♦ The different elements are not available separately.
♦ The different elements are integral to one overall supply – if one or more is removed, the nature of the supply would be affected.
No straight jacket formula can be laid down to determine whether a service is naturally bundled in the ordinary course of business. Each case has to be individually examined in the backdrop of several factors some of which are outlined above.
5. Manner of determination of taxability ‘composite transactions’ wherein an element of provision of service is combined with an element of sale of goods
The manner of treatment of such composite transactions for the purpose of taxation, i.e. are they to be treated as sale of goods or provision of service, has been laid down by the Hon’ble Supreme Court in the case of Bharat Sanchar Nigam Limited v. Union of India[2006 (2) STR 161 (SC)]. The relevant paras 42 and 43 of the said judgment are reproduced below -
“42. Of all the different kinds of composite transactions the drafters of the 46th Amendment chose three specific situations, a works contract, a hire purchase contract and a catering contract to bring within the fiction of a deemed sale. Of these three, the first and third involve a kind of service and sale at the same time. Apart from these two cases where splitting of the service and supply has been Constitutionally permitted in clauses (b) and (g) of Clause 29A of Art. 366, there is no other service which has been permitted to be so split. For example the clauses of Art. 366(29A) do not cover hospital services. Therefore, if during the treatment of a patient in a hospital, he or she is given a pill, can the sales tax authorities tax the transaction as a sale? Doctors, lawyers and other professionals render service in the course of which can it be said that there is a sale of goods when a doctor writes out and hands over a prescription or a lawyer drafts a document and delivers it to his/her client? Strictly speaking with the payment of fees, consideration does pass from the patient or client to the doctor or lawyer for the documents in both cases.
43. The reason why these services do not involve a sale for the purposes of Entry 54 of List II is, as we see it, for reasons ultimately attributable to the principles enunciated in Gannon Dunkerley’s case, namely, if there is an instrument of contract which may be composite in form in any case other than the exceptions in Article 366(29-A), unless the transaction in truth represents two distinct and separate contracts and is discernible as such, then the State would not have the power to separate the agreement to sell from the agreement to render service, and impose tax on the sale. The test therefore for composite contracts other than those mentioned in Article 366(29A) continues to be – did the parties have in mind or intend separate rights arising out of the sale of goods. If there was no such intention there is no sale even if the contract could be disintegrated. The test for deciding whether a contract falls into one category or the other is to as what is the substance of the contract. We will, for the want of a better phrase, call this the dominant nature test.”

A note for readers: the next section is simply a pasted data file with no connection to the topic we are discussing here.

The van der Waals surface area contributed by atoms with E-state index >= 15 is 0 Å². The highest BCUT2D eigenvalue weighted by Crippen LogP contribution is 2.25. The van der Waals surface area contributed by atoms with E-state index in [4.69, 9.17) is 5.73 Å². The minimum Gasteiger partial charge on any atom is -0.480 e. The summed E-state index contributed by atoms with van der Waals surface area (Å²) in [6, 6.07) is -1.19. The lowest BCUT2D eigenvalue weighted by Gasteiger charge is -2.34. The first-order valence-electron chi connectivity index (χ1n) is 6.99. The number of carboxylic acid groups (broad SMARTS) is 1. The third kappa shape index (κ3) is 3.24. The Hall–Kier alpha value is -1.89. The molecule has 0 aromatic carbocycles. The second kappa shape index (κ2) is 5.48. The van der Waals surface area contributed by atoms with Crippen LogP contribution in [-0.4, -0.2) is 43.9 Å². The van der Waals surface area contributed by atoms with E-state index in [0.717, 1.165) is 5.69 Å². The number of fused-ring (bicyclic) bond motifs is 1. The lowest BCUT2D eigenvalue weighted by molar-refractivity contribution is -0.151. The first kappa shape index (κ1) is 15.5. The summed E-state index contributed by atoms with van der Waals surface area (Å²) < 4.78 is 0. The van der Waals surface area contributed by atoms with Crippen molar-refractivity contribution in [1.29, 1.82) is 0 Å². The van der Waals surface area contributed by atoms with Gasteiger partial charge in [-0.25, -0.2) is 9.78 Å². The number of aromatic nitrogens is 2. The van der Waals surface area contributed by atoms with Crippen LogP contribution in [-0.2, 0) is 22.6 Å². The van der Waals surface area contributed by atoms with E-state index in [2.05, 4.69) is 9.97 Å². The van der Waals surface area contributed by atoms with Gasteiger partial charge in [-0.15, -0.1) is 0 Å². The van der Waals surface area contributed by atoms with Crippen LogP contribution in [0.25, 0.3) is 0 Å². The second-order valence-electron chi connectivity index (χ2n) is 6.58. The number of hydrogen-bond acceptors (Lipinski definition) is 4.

The following principles emerge from the said judgment for ascertaining the taxability of composite transactions-
♦ Except in cases of works contracts or catering contracts [exact words in article 366(29A) being - 'service wherein goods, being food or any other article of human consumption or any drink (whether or not intoxicating) is supplied in any manner as part of the service'] composite transactions cannot be split into contracts of sale and contracts of service.
♦ The test whether a transaction is a ‘composite transaction’ is that did the parties intend or have in mind that separate rights arise out of the constituent contract of sale and contract of service. If no then such transaction is a composite transaction even if the contracts could be disintegrated.
♦ The nature of a composite transaction, except in case of two exceptions carved out by the Constitution, would be determined by the element which determines the ‘dominant nature’ of the transaction.
• If the dominant nature of such a transaction is sale of goods or immovable property then such transaction would be treated as such.
• If the dominant nature of such a transaction is provision of a service then such transaction would be treated as a service and taxed as such even if the transaction involves an element of sale of goods.
♦ In case of works contracts and ‘service wherein goods, being food or any other article of human consumption or any drink (whether or not intoxicating) is supplied in any manner as part of the service’ the ‘dominant nature test’ does not apply and service portion is taxable as a ‘service’ This has also been declared as a service under section 66E of the Act.
♦ If the transaction represents two distinct and separate contracts and is discernible as such then contract of service in such transaction would be segregated and chargeable to service tax if other elements of taxability are present. This would apply even if a single invoice is issued.
The principles explained above would, mutatis mutandis, apply to composite transactions involving an element of transfer of title in immovable property.